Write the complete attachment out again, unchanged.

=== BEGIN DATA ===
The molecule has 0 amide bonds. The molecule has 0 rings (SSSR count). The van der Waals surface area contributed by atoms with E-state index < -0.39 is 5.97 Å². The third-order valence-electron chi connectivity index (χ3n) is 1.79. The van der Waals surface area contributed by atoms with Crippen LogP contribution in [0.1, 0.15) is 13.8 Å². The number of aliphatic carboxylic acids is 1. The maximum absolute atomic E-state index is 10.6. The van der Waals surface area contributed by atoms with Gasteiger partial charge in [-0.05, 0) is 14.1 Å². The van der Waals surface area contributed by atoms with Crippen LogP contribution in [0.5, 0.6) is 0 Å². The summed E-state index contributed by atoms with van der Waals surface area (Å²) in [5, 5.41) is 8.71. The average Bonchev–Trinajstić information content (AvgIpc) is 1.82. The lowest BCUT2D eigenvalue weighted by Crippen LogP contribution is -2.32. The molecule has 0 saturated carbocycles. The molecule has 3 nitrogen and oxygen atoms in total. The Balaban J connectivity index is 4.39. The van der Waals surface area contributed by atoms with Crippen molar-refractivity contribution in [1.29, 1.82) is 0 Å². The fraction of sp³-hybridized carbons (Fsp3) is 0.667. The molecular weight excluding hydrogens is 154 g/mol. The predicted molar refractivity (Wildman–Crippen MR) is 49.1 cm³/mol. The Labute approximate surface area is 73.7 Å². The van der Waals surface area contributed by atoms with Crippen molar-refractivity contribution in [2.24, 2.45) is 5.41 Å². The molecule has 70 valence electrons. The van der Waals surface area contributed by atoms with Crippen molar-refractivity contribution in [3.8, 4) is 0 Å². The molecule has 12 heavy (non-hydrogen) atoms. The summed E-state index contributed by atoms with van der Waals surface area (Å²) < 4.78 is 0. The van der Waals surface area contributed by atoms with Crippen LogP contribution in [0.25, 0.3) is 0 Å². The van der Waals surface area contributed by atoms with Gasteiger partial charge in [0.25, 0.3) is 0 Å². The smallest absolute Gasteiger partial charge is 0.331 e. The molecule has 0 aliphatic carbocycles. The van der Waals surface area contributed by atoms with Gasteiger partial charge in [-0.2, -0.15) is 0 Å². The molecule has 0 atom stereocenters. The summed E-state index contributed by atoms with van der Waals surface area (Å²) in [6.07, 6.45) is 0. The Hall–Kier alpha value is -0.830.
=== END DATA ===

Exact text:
The molecule has 0 amide bonds. The molecule has 0 rings (SSSR count). The van der Waals surface area contributed by atoms with E-state index < -0.39 is 5.97 Å². The third-order valence-electron chi connectivity index (χ3n) is 1.79. The van der Waals surface area contributed by atoms with Crippen LogP contribution in [0.1, 0.15) is 13.8 Å². The number of aliphatic carboxylic acids is 1. The maximum absolute atomic E-state index is 10.6. The van der Waals surface area contributed by atoms with Gasteiger partial charge in [-0.05, 0) is 14.1 Å². The van der Waals surface area contributed by atoms with Crippen LogP contribution in [0.5, 0.6) is 0 Å². The summed E-state index contributed by atoms with van der Waals surface area (Å²) in [5, 5.41) is 8.71. The average Bonchev–Trinajstić information content (AvgIpc) is 1.82. The lowest BCUT2D eigenvalue weighted by Crippen LogP contribution is -2.32. The molecule has 0 saturated carbocycles. The molecule has 3 nitrogen and oxygen atoms in total. The Balaban J connectivity index is 4.39. The van der Waals surface area contributed by atoms with Crippen molar-refractivity contribution in [1.29, 1.82) is 0 Å². The fraction of sp³-hybridized carbons (Fsp3) is 0.667. The molecular weight excluding hydrogens is 154 g/mol. The predicted molar refractivity (Wildman–Crippen MR) is 49.1 cm³/mol. The Labute approximate surface area is 73.7 Å². The van der Waals surface area contributed by atoms with Crippen molar-refractivity contribution in [2.24, 2.45) is 5.41 Å². The molecule has 70 valence electrons. The van der Waals surface area contributed by atoms with Crippen molar-refractivity contribution in [3.8, 4) is 0 Å². The molecule has 12 heavy (non-hydrogen) atoms. The summed E-state index contributed by atoms with van der Waals surface area (Å²) < 4.78 is 0. The van der Waals surface area contributed by atoms with Crippen LogP contribution in [0.25, 0.3) is 0 Å². The van der Waals surface area contributed by atoms with Gasteiger partial charge in [0.25, 0.3) is 0 Å². The smallest absolute Gasteiger partial charge is 0.331 e. The molecule has 0 aliphatic carbocycles. The van der Waals surface area contributed by atoms with Gasteiger partial charge in [-0.2, -0.15) is 0 Å². The molecule has 0 atom stereocenters. The summed E-state index contributed by atoms with van der Waals surface area (Å²) in [6.07, 6.45) is 0. The Hall–Kier alpha value is -0.830.